Photos and biography for talks

Photos and biography for talks


Alán Aspuru-Guzik
Professor at the University of Toronto
Faculty Member, Vector Institute

Alán Aspuru-Guzik’s research lies at the interface of computer science with chemistry and physics. He works in the integration of robotics, machine learning and high-throughput quantum chemistry for the development of materials acceleration platforms. These “self-driving laboratories¨ promise to accelerate the rate of scientific discovery, with applications to clean energy and optoelectronic materials. Alán also develops quantum computer algorithms for quantum machine learning and has pioneered quantum algorithms for the simulation of matter. He is jointly appointed as a Professor of Chemistry and Computer Science at the University of Toronto. Alán is a faculty member of the Vector Institute for Artificial Intelligence. Previously, Alán was a full professor at Harvard University where he started his career in 2006. Alán is currently the Canada 150 Research Chair in Quantum Chemistry as well as a CIFAR AI Chair at the Vector Institute. Amongst other awards, Alán is a recipient of the Google Focused Award in Quantum Computing, the MIT Technology Review 35 under 35, and the Sloan and Camille and Henry Dreyfus Fellowships. Alán is a fellow of the American Association of the Advancement of Science and the American Physical Society. He is a co-founder of Zapata Computing and Kebotix, two early-stage ventures in quantum computing and self-driving laboratories respectively.

“Quantum algorithms for near-term quantum computers.”
We are in the NISQ era of quantum computing. NISQ stands for “Near-term intermediate-scale quantum computer”. These machines are not error corrected and have of the order of tens of quantum bits. In this talk, I will discuss a family of quantum algorithms that are promising applications for these devices that my group and others have developed. I will discuss potential applications for the simulation of chemistry and materials and quantum machine learning.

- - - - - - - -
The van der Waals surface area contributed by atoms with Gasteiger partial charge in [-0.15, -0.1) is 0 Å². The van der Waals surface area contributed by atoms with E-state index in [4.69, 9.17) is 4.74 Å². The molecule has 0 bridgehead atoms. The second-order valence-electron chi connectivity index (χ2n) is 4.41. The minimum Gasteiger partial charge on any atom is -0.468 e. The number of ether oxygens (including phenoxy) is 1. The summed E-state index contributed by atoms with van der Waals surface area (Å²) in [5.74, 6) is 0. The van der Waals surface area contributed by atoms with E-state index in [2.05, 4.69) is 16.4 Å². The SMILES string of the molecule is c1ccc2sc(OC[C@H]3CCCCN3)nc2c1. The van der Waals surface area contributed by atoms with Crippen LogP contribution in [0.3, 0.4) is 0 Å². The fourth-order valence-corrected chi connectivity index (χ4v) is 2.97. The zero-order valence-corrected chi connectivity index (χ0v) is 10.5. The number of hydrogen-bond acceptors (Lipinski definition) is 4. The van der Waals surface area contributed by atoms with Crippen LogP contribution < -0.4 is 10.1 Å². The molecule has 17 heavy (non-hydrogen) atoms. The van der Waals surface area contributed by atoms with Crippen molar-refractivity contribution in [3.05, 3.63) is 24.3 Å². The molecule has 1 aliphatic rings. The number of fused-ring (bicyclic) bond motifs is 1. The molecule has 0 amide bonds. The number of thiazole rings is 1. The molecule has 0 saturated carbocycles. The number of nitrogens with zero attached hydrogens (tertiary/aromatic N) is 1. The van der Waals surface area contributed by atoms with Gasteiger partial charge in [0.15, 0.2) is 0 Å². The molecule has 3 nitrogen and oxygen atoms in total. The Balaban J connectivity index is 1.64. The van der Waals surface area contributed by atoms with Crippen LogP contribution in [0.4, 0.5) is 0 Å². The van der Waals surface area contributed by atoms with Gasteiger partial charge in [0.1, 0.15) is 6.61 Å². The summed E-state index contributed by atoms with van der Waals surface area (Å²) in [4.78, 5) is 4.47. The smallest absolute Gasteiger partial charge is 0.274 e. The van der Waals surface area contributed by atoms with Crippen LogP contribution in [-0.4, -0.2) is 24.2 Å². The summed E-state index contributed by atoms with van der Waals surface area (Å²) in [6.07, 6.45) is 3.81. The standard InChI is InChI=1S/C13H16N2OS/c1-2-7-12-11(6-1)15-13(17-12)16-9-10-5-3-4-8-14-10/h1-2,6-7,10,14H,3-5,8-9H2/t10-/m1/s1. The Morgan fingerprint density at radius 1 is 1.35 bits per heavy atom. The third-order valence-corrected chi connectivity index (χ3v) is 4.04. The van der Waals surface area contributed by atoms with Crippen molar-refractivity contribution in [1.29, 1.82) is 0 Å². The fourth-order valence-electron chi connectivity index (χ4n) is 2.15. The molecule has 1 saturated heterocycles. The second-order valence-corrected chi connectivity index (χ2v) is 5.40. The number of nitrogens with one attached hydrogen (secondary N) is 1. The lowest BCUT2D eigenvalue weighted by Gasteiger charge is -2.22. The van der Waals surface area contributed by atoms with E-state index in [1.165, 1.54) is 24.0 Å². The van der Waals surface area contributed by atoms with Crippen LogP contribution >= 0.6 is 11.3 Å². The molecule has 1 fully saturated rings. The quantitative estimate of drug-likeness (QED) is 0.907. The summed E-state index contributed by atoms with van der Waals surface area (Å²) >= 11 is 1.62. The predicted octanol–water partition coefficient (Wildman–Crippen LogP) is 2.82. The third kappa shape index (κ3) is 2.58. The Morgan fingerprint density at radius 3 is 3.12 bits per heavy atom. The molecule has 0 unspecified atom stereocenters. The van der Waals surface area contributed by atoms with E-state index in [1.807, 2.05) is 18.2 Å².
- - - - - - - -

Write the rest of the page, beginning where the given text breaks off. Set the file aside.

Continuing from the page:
“The Materials for Tomorrow, Today.”
In this talk, I argue that for materials discovery, one needs to go beyond simple computational screening approaches followed by traditional experimentation. I have been working on the design and implementation of what I call “materials acceleration platforms” (MAPs). MAPs are enabled by the confluence of three disparate fields, namely artificial intelligence (AI), high-throughput quantum chemistry (HTQC), and robotics. The integration of prediction, synthesis and characterization in an AI-driven closed-loop approach promises the acceleration of materials discovery by a factor of 10, or even a 100. I will describe our efforts under the Mission Innovation umbrella platform around this topic.